A scroll saw, if once used, becomes indispensable in any home carpenter chest, yet it is safe to say that not one in ten contains it. A scroll saw is much more useful than a keyhole saw for sawing small and irregular holes, and many fancy knick-knacks, such as brackets, bookracks and shelves can be made with one.

A simple yet serviceable scroll saw frame can be made from a piece of cold-rolled steel rod, 3/32 or 1/4 in. in diameter, two 1/8 -in. machine screws, four washers and four square nuts. The rod should be 36 or 38 in. long, bent as shown in Fig. 1. Place one washer on each screw and put the screws through the eyelets, AA, then place other washers on and fasten in place by screwing one nut on each screw, clamping the washers against the frame as tightly as possible. The saw, which can be purchased at a local hardware store, is fastened between the clamping nut and another nut as shown in Fig. 2.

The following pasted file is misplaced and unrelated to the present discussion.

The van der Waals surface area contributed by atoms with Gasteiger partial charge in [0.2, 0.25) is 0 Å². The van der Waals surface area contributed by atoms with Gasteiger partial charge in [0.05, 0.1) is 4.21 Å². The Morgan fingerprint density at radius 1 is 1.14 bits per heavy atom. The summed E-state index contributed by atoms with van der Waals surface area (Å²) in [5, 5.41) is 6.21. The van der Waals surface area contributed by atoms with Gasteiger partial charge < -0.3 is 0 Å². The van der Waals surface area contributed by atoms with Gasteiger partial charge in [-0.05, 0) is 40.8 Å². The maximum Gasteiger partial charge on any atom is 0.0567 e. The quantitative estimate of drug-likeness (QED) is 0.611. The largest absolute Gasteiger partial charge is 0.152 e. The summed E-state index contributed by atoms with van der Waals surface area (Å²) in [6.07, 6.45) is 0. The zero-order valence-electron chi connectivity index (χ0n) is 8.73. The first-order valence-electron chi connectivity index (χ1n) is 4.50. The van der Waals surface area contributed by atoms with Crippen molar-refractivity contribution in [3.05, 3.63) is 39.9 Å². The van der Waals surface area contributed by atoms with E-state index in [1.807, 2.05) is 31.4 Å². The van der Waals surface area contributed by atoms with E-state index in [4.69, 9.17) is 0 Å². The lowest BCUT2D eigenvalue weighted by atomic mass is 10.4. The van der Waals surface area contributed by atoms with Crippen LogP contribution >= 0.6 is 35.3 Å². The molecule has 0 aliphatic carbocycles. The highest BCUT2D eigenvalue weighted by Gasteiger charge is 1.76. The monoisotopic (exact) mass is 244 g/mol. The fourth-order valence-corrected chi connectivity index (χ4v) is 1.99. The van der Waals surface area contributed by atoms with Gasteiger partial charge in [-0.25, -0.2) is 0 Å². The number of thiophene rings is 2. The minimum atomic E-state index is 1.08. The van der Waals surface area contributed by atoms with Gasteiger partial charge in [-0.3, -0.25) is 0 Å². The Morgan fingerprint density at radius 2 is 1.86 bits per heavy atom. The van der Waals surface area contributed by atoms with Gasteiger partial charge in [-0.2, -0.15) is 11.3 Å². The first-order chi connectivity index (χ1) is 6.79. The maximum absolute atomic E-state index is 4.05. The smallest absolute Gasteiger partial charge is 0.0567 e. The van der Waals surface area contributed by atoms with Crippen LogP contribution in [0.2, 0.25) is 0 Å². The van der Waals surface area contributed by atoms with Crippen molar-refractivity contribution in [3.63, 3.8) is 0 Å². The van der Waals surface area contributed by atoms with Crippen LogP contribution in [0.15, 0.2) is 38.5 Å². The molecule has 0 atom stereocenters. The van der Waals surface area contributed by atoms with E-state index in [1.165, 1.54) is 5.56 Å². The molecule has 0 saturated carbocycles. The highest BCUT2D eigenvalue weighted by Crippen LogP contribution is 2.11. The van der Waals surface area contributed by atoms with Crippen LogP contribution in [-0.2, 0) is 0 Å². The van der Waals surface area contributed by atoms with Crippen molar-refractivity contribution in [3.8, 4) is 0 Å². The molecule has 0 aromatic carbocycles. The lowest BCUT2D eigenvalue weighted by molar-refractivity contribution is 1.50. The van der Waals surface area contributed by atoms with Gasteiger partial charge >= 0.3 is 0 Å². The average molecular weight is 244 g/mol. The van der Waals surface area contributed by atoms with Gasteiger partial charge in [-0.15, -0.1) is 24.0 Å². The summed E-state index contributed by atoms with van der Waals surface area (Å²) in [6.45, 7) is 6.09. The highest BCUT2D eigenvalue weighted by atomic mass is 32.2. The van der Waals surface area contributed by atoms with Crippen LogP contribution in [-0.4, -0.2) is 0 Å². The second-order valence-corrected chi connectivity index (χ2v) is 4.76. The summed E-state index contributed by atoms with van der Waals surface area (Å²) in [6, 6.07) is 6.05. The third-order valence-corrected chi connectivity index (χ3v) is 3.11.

Frame Made of a Rod

Frame Made of a Rod

If two wing nuts having the same number and size of threads are available, use them in place of the outside nuts. They are easier to turn when inserting a saw blade in a hole or when removing broken blades. --Contributed by W. A. Scranton, Detroit, Michigan.